Interior Room And Cargo Space
Most midsize sedans seat 5 people across 2 rows. Rear seat passengers front 40.4” inches and legroom has 42.3”. The cargo volume measures at a decent 16.7 cubic feet in both standard and hybrid variants.
The History Of Reliability Of The Honda Accord
As of 2021, the Accord is celebrated as one of the most dependable cars on the road. Out of the 10 generations, the current one is definitely the best. They have made appearances on multiple top-10 family sedan lists.
With a nice balance of power and efficiency, comfort, and versatility, the present generation that started in 2018, offers a good list of options. Watch this video for an in-depth view of the Accord.
However, if you plan on getting an older model, you have to do some homework. According to CarComplaints.com, Accord’s sixth, seventh, and ninth-generation all scored a one star out of five on the reliability index.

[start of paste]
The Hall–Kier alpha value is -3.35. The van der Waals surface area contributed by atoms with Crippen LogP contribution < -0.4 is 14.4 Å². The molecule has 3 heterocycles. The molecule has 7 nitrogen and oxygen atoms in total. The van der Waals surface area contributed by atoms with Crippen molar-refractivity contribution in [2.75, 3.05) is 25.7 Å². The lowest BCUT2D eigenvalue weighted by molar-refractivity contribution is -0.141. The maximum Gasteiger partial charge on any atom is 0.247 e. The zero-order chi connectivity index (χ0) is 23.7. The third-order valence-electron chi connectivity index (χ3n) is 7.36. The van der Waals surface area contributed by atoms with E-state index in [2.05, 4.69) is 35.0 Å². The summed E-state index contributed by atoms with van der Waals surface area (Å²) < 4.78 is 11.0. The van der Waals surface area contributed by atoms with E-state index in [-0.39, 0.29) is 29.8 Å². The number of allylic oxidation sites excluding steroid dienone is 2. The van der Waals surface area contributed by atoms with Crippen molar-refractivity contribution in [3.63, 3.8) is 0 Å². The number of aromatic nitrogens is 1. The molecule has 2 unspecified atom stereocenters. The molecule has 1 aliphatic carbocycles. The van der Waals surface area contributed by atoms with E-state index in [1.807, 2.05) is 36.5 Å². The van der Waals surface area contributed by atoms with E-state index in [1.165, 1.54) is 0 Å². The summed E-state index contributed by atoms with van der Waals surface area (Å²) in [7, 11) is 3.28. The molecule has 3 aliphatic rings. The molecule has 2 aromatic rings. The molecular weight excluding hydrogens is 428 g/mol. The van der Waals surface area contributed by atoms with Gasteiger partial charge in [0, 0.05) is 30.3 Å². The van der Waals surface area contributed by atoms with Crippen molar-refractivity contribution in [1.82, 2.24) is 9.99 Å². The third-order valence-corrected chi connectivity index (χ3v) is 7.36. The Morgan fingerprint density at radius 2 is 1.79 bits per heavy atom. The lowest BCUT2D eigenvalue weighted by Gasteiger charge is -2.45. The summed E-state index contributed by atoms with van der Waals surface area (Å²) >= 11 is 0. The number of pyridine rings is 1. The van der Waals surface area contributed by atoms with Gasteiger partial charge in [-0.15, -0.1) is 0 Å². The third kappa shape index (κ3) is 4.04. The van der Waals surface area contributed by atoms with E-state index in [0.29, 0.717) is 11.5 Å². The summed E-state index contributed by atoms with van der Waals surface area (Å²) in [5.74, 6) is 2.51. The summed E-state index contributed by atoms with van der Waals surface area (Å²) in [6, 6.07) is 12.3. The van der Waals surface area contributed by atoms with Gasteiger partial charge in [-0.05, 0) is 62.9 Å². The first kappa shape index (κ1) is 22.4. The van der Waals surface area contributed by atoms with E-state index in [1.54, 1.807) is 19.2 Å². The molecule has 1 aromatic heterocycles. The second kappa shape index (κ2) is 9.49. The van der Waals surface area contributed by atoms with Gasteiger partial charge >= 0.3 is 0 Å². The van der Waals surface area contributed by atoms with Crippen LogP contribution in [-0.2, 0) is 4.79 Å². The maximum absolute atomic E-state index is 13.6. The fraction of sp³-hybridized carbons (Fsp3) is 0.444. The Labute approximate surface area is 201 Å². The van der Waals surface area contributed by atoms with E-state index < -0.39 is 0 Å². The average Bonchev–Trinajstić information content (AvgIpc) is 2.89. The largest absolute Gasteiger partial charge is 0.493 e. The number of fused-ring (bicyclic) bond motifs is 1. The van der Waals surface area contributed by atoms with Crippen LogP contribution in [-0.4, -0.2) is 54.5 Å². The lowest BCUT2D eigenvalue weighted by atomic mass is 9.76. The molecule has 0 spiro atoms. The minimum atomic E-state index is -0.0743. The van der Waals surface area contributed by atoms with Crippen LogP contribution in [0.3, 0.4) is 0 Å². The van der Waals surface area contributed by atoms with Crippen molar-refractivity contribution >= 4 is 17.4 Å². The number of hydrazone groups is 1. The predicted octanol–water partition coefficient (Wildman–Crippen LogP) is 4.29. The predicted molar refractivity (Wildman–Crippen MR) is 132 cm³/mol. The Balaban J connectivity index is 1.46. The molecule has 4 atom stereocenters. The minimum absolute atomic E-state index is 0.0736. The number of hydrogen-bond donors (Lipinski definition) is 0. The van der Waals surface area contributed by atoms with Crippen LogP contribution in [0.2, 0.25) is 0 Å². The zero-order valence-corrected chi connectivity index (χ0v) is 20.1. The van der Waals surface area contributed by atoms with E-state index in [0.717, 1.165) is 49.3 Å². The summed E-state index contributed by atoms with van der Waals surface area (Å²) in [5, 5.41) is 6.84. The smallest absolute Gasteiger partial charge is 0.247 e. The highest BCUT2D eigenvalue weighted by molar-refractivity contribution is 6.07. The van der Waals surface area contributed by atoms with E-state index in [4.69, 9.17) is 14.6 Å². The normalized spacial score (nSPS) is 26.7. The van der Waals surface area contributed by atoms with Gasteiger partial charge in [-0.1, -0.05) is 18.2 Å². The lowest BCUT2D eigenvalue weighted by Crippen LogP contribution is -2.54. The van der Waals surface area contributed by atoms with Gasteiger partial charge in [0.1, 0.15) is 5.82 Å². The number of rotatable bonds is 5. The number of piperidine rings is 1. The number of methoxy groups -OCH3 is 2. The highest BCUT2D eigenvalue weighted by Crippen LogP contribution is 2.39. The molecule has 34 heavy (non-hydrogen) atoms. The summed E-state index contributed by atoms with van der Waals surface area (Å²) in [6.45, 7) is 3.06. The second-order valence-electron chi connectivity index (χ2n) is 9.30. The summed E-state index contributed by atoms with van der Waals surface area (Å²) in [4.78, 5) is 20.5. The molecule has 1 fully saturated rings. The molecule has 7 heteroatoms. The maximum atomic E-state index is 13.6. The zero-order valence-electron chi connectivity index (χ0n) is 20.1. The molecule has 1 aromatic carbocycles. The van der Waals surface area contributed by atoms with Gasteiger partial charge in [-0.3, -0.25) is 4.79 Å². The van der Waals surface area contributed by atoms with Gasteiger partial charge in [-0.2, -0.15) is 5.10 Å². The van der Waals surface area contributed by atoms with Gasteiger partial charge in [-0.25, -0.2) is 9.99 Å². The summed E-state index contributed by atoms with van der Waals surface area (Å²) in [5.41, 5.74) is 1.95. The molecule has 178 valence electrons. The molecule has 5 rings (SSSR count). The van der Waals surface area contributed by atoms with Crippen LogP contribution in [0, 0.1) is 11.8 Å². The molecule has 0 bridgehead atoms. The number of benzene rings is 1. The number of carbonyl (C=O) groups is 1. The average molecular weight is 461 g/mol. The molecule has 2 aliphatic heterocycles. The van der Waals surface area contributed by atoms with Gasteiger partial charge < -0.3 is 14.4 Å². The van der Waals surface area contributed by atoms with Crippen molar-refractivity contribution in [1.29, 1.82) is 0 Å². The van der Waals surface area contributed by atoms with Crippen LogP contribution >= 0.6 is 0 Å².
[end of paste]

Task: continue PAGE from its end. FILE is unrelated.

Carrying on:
If, however, you’re looking for an older model, you’ll be wise to do a bit of research. In fact, these three generations are the lowest rated vehicles for reliability within the Japanese legend’s lineup.
A few Honda Accord problems pop up across generations while many of them are model-specific.
Common Honda Accord Problems
Honda Accord Problems: Transmission Issues
In both the 2002 and 2003 model years, a high rate of transmission problems was reported. According to those, the transmission on 2003 models tends to fail outright whereas the ones equipped in the 2002 Accord jerks and slips between gears.
Unfortunately, to solve both of these problems, the transmission has to be replaced, which is not a cheap affair. This component generally lasts about 150,000 miles, so having to spend thousands on a part that fails after getting 90,000 would put any owner in a bad mood.